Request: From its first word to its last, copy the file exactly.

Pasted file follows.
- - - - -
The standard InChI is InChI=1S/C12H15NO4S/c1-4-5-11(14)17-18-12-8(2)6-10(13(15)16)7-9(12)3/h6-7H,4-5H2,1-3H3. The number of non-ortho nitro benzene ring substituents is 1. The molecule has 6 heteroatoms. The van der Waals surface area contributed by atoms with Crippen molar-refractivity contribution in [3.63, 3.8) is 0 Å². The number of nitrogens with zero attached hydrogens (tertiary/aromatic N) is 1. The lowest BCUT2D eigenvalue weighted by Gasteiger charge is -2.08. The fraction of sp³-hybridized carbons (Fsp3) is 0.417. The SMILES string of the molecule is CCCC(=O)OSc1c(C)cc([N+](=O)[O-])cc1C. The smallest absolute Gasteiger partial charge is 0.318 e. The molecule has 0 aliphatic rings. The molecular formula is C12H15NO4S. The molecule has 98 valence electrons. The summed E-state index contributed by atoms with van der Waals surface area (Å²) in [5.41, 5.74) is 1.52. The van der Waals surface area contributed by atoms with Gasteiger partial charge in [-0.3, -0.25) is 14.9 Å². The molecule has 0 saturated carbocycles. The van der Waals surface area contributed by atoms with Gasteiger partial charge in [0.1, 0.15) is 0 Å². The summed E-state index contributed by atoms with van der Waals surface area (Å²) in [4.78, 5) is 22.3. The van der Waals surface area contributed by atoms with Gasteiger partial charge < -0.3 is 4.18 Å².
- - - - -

The standard InChI is InChI=1S/C12H15NO4S/c1-4-5-11(14)17-18-12-8(2)6-10(13(15)16)7-9(12)3/h6-7H,4-5H2,1-3H3. The number of non-ortho nitro benzene ring substituents is 1. The molecule has 6 heteroatoms. The van der Waals surface area contributed by atoms with Crippen molar-refractivity contribution in [3.63, 3.8) is 0 Å². The number of nitrogens with zero attached hydrogens (tertiary/aromatic N) is 1. The lowest BCUT2D eigenvalue weighted by Gasteiger charge is -2.08. The fraction of sp³-hybridized carbons (Fsp3) is 0.417. The SMILES string of the molecule is CCCC(=O)OSc1c(C)cc([N+](=O)[O-])cc1C. The smallest absolute Gasteiger partial charge is 0.318 e. The molecule has 0 aliphatic rings. The molecular formula is C12H15NO4S. The molecule has 98 valence electrons. The summed E-state index contributed by atoms with van der Waals surface area (Å²) in [5.41, 5.74) is 1.52. The van der Waals surface area contributed by atoms with Gasteiger partial charge in [-0.3, -0.25) is 14.9 Å². The molecule has 0 saturated carbocycles. The van der Waals surface area contributed by atoms with Gasteiger partial charge in [0.1, 0.15) is 0 Å². The summed E-state index contributed by atoms with van der Waals surface area (Å²) in [4.78, 5) is 22.3. The van der Waals surface area contributed by atoms with Gasteiger partial charge < -0.3 is 4.18 Å².